All I could say in response to his questions was, I just want to learn how to fight and defend myself. I didn’t tell him about the guys who had picked on me. I didn’t want him to call their dads and attempt to work out a solution. I wanted to be able to handle them on my own. I wanted revenge.
My dad ended up saying no to my request to sign up for boxing. As usual, he was right.
The following year, when I entered high school, I joined the wrestling team. What I learned while on the team ended up serving the same purpose as boxing lessons. I was able to work with a coach who forced me to get in great shape and taught me skills I could use if the need ever arose. More importantly, my experience with the team helped me to develop confidence in myself and my abilities.
When I was 16 years old, I subscribed to Muscle & Fitness magazine. Every month when the magazine arrived in the mail, I read it from cover to cover. The magazine provided different exercises and routines, as well as advice on nutrition. I continued my subscription until I was 18 years old.
What was it that motivated me to invest my time, effort, and money on weightlifting, bodybuilding, nutrition, and learning how to fight?
It was the same formula that has motivated young boys for centuries. I had a burning desire to develop my strength and skills, so I would be able to defend myself and keep from being humiliated by bullies. I also had a burning desire to be attractive to beautiful girls.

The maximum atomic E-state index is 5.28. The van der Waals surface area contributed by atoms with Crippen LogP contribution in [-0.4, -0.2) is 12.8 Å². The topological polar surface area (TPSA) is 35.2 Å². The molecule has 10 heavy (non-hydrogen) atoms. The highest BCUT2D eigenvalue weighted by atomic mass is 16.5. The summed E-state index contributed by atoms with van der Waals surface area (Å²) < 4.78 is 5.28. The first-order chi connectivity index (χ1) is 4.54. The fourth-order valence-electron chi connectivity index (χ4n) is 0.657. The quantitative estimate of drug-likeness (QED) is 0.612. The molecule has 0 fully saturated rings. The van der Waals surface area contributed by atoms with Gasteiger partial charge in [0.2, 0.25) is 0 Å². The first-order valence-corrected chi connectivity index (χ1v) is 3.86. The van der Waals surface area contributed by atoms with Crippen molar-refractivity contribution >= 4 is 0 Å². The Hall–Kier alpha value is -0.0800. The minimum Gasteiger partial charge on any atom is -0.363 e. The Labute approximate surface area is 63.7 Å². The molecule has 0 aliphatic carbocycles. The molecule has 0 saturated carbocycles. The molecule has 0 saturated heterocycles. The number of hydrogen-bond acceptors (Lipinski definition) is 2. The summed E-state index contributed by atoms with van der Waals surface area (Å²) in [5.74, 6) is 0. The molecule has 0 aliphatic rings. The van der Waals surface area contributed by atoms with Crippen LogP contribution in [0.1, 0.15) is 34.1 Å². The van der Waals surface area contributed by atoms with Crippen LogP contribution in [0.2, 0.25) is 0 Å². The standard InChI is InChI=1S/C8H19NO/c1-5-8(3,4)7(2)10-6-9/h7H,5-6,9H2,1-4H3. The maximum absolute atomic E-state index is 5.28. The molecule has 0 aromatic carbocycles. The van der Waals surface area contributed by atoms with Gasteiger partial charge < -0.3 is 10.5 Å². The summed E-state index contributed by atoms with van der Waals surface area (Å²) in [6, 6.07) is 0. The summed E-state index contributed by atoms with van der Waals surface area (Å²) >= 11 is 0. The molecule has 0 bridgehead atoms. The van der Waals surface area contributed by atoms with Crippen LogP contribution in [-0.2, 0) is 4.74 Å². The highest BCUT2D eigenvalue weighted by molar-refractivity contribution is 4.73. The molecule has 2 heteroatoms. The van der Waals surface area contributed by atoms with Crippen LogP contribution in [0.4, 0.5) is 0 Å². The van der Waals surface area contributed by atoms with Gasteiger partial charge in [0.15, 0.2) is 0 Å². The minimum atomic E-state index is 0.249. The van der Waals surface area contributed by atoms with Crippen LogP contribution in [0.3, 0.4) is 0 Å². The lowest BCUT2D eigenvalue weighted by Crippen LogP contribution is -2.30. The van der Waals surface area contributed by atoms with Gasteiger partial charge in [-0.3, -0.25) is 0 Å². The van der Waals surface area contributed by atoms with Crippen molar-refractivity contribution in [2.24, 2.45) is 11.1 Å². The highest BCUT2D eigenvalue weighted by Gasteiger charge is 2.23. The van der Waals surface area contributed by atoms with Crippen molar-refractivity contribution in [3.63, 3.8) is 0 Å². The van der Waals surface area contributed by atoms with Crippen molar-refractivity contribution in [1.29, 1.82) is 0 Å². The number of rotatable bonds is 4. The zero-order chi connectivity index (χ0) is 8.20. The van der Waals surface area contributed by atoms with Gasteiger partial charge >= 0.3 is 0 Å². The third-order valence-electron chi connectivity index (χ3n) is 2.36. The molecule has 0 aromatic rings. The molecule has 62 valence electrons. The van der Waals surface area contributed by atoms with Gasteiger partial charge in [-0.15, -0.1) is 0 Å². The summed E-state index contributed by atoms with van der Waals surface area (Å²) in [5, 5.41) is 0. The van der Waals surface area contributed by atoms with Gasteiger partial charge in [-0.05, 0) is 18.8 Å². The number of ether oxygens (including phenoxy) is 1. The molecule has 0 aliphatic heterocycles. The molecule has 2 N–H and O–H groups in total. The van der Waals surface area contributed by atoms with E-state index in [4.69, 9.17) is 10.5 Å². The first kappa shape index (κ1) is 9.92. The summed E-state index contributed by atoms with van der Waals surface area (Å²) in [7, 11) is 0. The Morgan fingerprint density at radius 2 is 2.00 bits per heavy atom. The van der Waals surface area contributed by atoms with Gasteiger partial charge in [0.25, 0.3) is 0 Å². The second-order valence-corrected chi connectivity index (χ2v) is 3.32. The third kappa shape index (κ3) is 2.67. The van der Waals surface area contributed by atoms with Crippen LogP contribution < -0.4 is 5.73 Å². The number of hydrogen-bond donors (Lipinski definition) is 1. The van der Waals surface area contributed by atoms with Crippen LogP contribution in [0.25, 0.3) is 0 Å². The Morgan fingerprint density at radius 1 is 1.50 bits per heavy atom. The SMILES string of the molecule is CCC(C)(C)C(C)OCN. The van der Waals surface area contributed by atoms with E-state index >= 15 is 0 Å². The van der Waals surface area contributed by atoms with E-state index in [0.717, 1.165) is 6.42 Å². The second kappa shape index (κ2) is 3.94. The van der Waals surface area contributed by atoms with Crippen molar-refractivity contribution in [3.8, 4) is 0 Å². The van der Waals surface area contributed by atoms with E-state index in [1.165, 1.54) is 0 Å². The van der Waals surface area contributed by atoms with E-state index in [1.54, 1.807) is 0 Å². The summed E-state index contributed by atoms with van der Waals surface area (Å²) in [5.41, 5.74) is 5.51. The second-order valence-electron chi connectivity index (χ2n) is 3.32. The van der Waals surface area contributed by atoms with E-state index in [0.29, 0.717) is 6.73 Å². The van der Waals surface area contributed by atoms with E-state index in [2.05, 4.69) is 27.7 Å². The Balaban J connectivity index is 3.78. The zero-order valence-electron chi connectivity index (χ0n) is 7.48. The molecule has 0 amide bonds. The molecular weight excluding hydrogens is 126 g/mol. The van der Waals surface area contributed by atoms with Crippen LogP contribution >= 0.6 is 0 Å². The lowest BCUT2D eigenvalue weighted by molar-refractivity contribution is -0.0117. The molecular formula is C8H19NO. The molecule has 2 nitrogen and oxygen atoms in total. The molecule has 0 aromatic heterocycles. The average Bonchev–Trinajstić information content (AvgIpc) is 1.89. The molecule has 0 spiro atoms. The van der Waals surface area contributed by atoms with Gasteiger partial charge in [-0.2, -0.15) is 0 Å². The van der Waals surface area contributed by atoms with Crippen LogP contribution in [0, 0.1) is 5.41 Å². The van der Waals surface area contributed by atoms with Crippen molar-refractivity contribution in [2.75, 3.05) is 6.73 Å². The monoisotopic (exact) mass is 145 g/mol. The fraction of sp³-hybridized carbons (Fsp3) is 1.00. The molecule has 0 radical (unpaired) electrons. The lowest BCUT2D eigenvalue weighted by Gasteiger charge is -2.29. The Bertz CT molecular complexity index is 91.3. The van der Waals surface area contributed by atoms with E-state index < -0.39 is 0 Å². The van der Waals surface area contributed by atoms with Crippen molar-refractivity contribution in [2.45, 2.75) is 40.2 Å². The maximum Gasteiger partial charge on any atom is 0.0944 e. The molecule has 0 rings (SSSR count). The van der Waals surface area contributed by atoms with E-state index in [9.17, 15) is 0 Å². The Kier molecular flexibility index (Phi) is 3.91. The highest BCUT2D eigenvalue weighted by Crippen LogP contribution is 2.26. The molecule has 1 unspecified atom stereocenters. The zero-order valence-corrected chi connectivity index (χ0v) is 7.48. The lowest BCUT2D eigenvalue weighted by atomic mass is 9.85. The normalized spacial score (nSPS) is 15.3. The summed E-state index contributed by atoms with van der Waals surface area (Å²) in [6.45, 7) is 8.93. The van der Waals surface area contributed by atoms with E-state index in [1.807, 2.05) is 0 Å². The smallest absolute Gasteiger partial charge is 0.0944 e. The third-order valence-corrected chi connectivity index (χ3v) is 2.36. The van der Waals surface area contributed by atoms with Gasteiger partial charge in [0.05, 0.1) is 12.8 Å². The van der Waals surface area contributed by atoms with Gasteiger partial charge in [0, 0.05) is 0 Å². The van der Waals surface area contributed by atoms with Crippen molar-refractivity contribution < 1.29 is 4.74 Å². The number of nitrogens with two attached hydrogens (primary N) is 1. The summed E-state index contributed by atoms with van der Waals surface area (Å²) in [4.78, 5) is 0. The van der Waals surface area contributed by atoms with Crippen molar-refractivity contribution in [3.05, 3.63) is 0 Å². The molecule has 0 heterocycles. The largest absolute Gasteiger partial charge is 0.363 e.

Fast forward 50 years. As I already indicated, I’m going to turn 64 this month and I have absolutely no desire to exercise or lift weights. I no longer have a desire to be attractive to women because, by the grace of God, I met and married the most beautiful woman in the world more than 40 years ago. And I am no longer the high-testosterone teenager who has a need to prove his manhood or seek revenge against bullies.
If we had the ability to discover what motivates the most successful high achievers in business, sports, parenting, fitness, and finance, we would find that each of them began with and maintained a burning desire to achieve greatness. The fuel for that burning desire could be one or more of a number of experiences and emotions, including fear, anger, guilt, greed, affinity, esteem, and inadequacy.
If you consider the emotion of fear, the most powerful fears that motivate us are the fear of criticism, humiliation, growing old, failure, loss, death, harm, and the fear of being disliked, despised, slandered, forgotten, wronged, suspected, ridiculed, and taken advantage of.
It takes extraordinary or catastrophic events and emotions to compel people to abandon their comfort zone and make the extreme sacrifices of time, effort, and isolation from others that are necessary to reach a level of achievement that most people only dream of.
It was my experiences and emotions that fueled my desire to be strong, fit, and attractive. The problem — if you want to call it a problem — is that now my early experiences and emotions no longer fuel that burning desire. I’m no longer motivated to do the work that is necessary to get in top shape (for my age) and to get my weight down to where it should be.
When Mother Teresa was changing the world with the international organization she founded — the Missionaries of Charity — what motivated her? What was it that created a perpetual burning desire within her to keep going? I think I discovered one of the most powerful techniques she used to keep the fire of desire burning inside her heart and soul.
I’ll share that technique with you next week.